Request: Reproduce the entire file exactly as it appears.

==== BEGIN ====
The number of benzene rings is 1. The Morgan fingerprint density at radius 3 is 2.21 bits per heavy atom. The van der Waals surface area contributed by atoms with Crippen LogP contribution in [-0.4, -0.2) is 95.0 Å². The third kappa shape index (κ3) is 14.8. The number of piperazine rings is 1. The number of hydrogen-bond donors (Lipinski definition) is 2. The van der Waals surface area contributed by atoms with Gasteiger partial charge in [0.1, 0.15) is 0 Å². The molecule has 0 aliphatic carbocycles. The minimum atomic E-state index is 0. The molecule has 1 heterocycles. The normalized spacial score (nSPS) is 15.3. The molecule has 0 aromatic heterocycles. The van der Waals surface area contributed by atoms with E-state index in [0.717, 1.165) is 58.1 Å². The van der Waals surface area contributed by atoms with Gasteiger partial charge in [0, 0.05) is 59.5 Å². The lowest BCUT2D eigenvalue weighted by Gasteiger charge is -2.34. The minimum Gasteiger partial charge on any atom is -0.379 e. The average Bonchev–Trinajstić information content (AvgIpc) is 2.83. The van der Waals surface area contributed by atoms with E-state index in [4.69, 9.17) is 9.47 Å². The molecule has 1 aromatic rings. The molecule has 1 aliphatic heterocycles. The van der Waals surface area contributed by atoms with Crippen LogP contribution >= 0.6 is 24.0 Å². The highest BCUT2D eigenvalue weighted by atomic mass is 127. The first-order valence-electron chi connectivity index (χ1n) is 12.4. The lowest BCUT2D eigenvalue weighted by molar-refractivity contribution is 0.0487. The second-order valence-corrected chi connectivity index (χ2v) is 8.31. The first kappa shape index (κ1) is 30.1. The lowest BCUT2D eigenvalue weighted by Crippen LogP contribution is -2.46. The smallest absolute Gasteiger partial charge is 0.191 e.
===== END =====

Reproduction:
The number of benzene rings is 1. The Morgan fingerprint density at radius 3 is 2.21 bits per heavy atom. The van der Waals surface area contributed by atoms with Crippen LogP contribution in [-0.4, -0.2) is 95.0 Å². The third kappa shape index (κ3) is 14.8. The number of piperazine rings is 1. The number of hydrogen-bond donors (Lipinski definition) is 2. The van der Waals surface area contributed by atoms with Gasteiger partial charge in [0.1, 0.15) is 0 Å². The molecule has 0 aliphatic carbocycles. The minimum atomic E-state index is 0. The molecule has 1 heterocycles. The normalized spacial score (nSPS) is 15.3. The molecule has 0 aromatic heterocycles. The van der Waals surface area contributed by atoms with E-state index in [0.717, 1.165) is 58.1 Å². The van der Waals surface area contributed by atoms with Gasteiger partial charge in [0, 0.05) is 59.5 Å². The lowest BCUT2D eigenvalue weighted by Gasteiger charge is -2.34. The minimum Gasteiger partial charge on any atom is -0.379 e. The average Bonchev–Trinajstić information content (AvgIpc) is 2.83. The van der Waals surface area contributed by atoms with E-state index in [4.69, 9.17) is 9.47 Å². The molecule has 1 aromatic rings. The molecule has 1 aliphatic heterocycles. The van der Waals surface area contributed by atoms with Crippen LogP contribution >= 0.6 is 24.0 Å². The highest BCUT2D eigenvalue weighted by atomic mass is 127. The first-order valence-electron chi connectivity index (χ1n) is 12.4. The lowest BCUT2D eigenvalue weighted by molar-refractivity contribution is 0.0487. The second-order valence-corrected chi connectivity index (χ2v) is 8.31. The first kappa shape index (κ1) is 30.1. The lowest BCUT2D eigenvalue weighted by Crippen LogP contribution is -2.46. The smallest absolute Gasteiger partial charge is 0.191 e.